Community: It’s a Wonderful World
Support Is Part of Living Well with HIV
by John Francis Leonard

It was a walk over to the store where I work to do my grocery shopping one day that gave me the idea for this column. My apartment complex sits right behind a Wegmans and it’s a five minute walk from door to door, which is one of the main reasons I chose to pursue a part time job at that particular store. That and the fact that I had shopped there, as my whole family does, for years and was on a first-name basis with so many of the employees. A brief shopping trip that should have taken under a half hour took over an hour and that was because of my bumping into so many friends and neighbors on the walk there and in the store itself. It was a sunny and temperate fall day, and I first ran into into my friends Russ and Janice walking their terrier, Sugar, and stopped for a chat. Of course Sugar had to be greeted and received a scratch on the head and her dad Russ, a Texan by birth, loves to chew the fat and catch up. Then, it wasn’t long before I ran into my friend Lisa out walking her Labradoodle, Brownie, who I love to play with. And of course, another catch up with Lisa was in order! When I finally got to the store, I was greeted by so many friends and good customers that I ring up, it was slow going, but I loved every minute and stopped to talk to many. I love where I work, it’s a great company that’s family owned and treats its employees very well. That was the reason I chose to work there in the first place and I’ve never been disappointed. My fellow employees are like family members and I have close relationships with so many. I pride myself on having as positive an interaction as I can have with each of my customers. Two of my dearest and closest friends were people I was actually ringing up all the time who like so many of my customers, look for me when they’re ready to check out. I don’t know what I’d do without my friends Jackie and Tei, both incredible women that I love dearly. Just the other day, I was texting back and forth with my best friend who lives in NYC and ended up having a conversation with both Tei and Jackie at the same time. It was somewhat confusing, yes, but all I could think was how lucky I am to have three such dear friends!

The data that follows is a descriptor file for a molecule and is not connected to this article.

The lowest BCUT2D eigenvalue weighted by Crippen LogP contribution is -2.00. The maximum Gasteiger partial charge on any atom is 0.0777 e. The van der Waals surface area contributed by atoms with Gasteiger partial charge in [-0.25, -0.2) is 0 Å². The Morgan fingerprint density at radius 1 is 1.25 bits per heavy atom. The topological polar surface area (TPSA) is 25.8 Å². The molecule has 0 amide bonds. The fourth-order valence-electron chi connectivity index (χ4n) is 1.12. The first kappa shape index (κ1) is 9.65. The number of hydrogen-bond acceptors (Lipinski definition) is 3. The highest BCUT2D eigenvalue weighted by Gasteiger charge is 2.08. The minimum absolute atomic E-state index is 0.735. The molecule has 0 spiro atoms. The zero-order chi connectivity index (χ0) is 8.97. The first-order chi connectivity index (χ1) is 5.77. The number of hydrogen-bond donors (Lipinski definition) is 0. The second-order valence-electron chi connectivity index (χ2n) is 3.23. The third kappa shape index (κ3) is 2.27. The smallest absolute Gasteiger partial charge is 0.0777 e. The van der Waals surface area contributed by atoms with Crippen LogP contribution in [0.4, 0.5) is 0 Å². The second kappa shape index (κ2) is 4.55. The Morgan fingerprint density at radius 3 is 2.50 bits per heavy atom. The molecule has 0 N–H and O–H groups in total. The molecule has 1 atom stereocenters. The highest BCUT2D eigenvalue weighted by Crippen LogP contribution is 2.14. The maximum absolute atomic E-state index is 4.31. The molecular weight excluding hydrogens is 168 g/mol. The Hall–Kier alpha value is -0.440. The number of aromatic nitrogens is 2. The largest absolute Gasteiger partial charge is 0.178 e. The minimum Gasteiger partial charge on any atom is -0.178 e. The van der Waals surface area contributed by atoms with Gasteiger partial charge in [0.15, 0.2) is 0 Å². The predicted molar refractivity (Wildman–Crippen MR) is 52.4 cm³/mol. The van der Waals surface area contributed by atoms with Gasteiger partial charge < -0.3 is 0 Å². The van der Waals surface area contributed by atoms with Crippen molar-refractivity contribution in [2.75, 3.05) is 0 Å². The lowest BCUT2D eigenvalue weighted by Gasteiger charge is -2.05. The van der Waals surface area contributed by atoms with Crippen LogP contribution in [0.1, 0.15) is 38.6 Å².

When I moved back to my home town ten or so years ago, it was a lonely road for a while. As an HIV positive, gay man, I felt isolated and alone sometimes. Community and the support of friends is so important when you’re poz. All of my closest friends and family know of my diagnosis, but even those who don’t, are valuable as part of a support system. Also, in my life, and as the part of different communities, I can find additional support. Writing for this magazine has made me part of a national, sometimes international community of advocates and activists, sometimes poz, sometimes not, but always sympathetic to our cause. That has meant the world, and while many of these people I haven’t met in person, yet, I look forward to the day that I can and stay in touch electronically in the meantime. There are so many people I’ve interviewed for the magazine who do incredible work in our field and that I admire greatly. They inspire and motivate me to do my best and make a difference with my own work.

I used to spend a lot of time worrying about when I’d meet that special guy again, I wrote about it here far too often. I actually made a promise to myself and my readers some time ago that I’d stop. Now instead, I look at the blessings that I do have. I concentrate on those special people already in my life and worry more about making myself a better person. Do I still want a partner, a boyfriend? Certainly. But there have been a few men in and out of my life and what I’m not doing is projecting my need for a relationship onto each and every one any longer. I have something so much more important right now, friends and family who support and encourage me. Even people whom I’m not as close to have a role to play. I waited a long time, it’s so good to finally be part of a community. Whether they know it or not, so many people that I know and interact with make this poz person able to navigate a tricky and sometimes challenging world so much more easily.


John Francis Leonard is an advocate and writer, as well as a voracious reader of literature, which helps to feed his love of the English language. He has been living with HIV for fifteen years. His fiction has been published in the ImageOutWrite literary journal and he is a literary critic for Lambda Literary. Follow him on Twitter @JohnFrancisleo2.